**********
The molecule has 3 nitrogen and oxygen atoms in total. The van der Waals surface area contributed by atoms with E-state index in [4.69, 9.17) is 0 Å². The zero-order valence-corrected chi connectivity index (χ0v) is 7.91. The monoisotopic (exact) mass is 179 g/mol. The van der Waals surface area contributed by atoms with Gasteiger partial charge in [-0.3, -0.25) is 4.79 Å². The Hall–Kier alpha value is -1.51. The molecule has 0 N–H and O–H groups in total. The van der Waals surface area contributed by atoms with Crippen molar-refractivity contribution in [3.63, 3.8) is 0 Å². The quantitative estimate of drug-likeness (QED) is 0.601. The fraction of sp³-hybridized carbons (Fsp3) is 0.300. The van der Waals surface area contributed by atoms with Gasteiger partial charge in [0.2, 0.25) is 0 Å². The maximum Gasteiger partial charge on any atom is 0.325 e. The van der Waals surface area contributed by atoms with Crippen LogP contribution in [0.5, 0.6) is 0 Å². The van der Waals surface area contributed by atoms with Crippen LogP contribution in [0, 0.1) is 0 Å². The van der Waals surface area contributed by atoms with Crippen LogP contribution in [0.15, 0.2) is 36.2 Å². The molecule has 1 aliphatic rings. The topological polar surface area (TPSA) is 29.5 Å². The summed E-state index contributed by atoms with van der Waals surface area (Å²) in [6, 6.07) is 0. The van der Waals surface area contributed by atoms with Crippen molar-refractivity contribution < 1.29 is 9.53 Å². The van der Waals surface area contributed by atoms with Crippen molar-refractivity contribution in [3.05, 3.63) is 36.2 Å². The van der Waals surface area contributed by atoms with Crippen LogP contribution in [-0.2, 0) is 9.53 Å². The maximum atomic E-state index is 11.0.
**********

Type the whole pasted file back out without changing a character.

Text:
The molecule has 3 nitrogen and oxygen atoms in total. The van der Waals surface area contributed by atoms with E-state index in [4.69, 9.17) is 0 Å². The zero-order valence-corrected chi connectivity index (χ0v) is 7.91. The monoisotopic (exact) mass is 179 g/mol. The van der Waals surface area contributed by atoms with Gasteiger partial charge in [-0.3, -0.25) is 4.79 Å². The Hall–Kier alpha value is -1.51. The molecule has 0 N–H and O–H groups in total. The van der Waals surface area contributed by atoms with Crippen molar-refractivity contribution in [3.63, 3.8) is 0 Å². The quantitative estimate of drug-likeness (QED) is 0.601. The fraction of sp³-hybridized carbons (Fsp3) is 0.300. The van der Waals surface area contributed by atoms with Gasteiger partial charge in [0.2, 0.25) is 0 Å². The maximum Gasteiger partial charge on any atom is 0.325 e. The van der Waals surface area contributed by atoms with Crippen LogP contribution in [0.5, 0.6) is 0 Å². The van der Waals surface area contributed by atoms with Crippen LogP contribution in [0, 0.1) is 0 Å². The van der Waals surface area contributed by atoms with Crippen LogP contribution in [0.15, 0.2) is 36.2 Å². The molecule has 1 aliphatic rings. The topological polar surface area (TPSA) is 29.5 Å². The summed E-state index contributed by atoms with van der Waals surface area (Å²) in [6, 6.07) is 0. The van der Waals surface area contributed by atoms with Crippen molar-refractivity contribution < 1.29 is 9.53 Å². The van der Waals surface area contributed by atoms with Crippen molar-refractivity contribution in [3.05, 3.63) is 36.2 Å². The van der Waals surface area contributed by atoms with Crippen LogP contribution in [-0.2, 0) is 9.53 Å². The maximum atomic E-state index is 11.0.